A Renaissance man is defined as one who has wide interests and is expert in several areas. Lt. Terry Turner, our Correctional Officer of the Year, is such a man. You may find him participating in the day-to-day operations of Sumter C.I., where he has worked for 12 years, or speaking to a Kiwanis Club or group of school kids about corrections, or performing with the Sumter C.I. musical group "Flashback" that he helped organize for charitable benefits, or he may even be coaching a local youth group or announcing a football game. By all accounts, whether he's working, teaching or playing, he gives it his all. His nominator said of Turner, "Lt. Turner has always gone beyond what is required of him, always placing emphasis on the safety of the public, inmates and employees. He is highly motivated and conscientious, extremely loyal and thoroughly professional." His even-handed management style is appreciated by both staff and inmates, as is his ability to prevent problems from escalating by resolving conflicts amicably and quickly. Congratulations Lt. Terry Turner, the 1995-96 Correctional Officer of the Year!
Alberto Perez and Phyllis Brady
The Department of Corrections relies heavily on volunteers to tutor inmates and assist them in other areas such as education, drug treatment and religious study. The following individuals were selected for their volunteer efforts during the fiscal year.
Alberto Perez has been selected Volunteer of the Year for Major Institutions. Perez is one of the founding members of a group of Hispanic, Roman Catholic volunteers who present a weekly evangelization and religious education program at South Florida Reception Center. The program, called Rescate, features three days of evangelization with weekly follow-up. It is presented in jails and prisons throughout South Florida. Perez has conducted more than 16 Rescate weekends and is also instrumental in assisting offenders with their employment, housing, spiritual and other social needs upon release.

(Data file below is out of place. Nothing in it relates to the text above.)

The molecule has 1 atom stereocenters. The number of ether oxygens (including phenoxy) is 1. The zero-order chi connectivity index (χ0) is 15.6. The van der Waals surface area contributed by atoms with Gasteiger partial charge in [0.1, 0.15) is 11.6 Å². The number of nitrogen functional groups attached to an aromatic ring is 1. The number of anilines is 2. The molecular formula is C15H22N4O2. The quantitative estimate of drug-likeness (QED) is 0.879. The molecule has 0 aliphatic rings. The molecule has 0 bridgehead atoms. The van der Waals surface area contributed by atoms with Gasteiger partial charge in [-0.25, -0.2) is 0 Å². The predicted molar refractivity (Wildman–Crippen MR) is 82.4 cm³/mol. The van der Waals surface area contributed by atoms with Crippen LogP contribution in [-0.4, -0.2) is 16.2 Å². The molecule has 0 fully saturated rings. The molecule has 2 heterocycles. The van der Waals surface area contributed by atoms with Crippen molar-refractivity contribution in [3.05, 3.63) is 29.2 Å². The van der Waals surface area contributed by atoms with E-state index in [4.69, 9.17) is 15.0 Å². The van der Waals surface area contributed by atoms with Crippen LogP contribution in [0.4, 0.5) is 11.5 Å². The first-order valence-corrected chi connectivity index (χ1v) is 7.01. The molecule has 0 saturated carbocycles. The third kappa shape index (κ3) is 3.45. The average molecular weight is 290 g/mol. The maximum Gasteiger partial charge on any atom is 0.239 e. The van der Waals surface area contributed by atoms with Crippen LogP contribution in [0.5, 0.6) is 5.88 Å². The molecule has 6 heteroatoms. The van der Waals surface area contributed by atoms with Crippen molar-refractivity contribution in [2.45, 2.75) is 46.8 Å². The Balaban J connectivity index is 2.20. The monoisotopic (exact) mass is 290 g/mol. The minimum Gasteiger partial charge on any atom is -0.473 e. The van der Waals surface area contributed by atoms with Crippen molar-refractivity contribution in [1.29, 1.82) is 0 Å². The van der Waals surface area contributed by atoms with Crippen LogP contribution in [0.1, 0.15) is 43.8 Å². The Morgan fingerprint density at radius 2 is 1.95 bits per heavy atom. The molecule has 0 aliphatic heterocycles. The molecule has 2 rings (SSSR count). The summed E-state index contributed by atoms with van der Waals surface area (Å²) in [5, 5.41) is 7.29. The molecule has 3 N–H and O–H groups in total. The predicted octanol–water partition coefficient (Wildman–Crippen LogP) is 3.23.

Phyllis Brady (photo not available) has been selected Volunteer of the Year for Community Facilities and Probation and Parole Offices. Brady developed a community service work agency bank, comprised of more than 100 sources for the West Palm Beach Probation and Parole Office (15-3). In arranging community service placements for offenders and organizing other volunteers to assist in these efforts, Brady enabled correctional probation officers to dedicate more time to other supervision areas. As a testament to her success, adult and juvenile offenders are referred to Brady by non-circuit courts to obtain community service placements.
Sheila-Rae Z. Mohs
Sheila-Rae Mohs, who has worked as a Special Education teacher at Marion C.I. for the past three years, has been selected as the Department of Corrections' Teacher of the Year. She is described by co-workers as a bright, hard-working, maximum-effort woman of exceptional ability and a valuable leader. Those who nominated her say she "strives to improve the efficiency of her office by introducing many practical improvements. She is generous with her time for students and staff, and willing to help solve all problems brought to her. Her cheerful spirit and intuitive grasp of human nature are attributes which make her especially effective in this position." Mohs has contributed particularly to Special Education at Marion C.I., where she implemented a Career Exploration/Employability Laboratory and a weekly Student Study Team. Among the letters of recommendation in her nomination package was one from a former student who credited Mohs with helping him attain his General Education Diplomas (GEDs) while in prison. "I want you to know that the things you've accomplished in life have really inspired me to make something of myself," he wrote. You are truly an inspiration to your students, Sheila-Rae Mohs, DC's Teacher of the Year!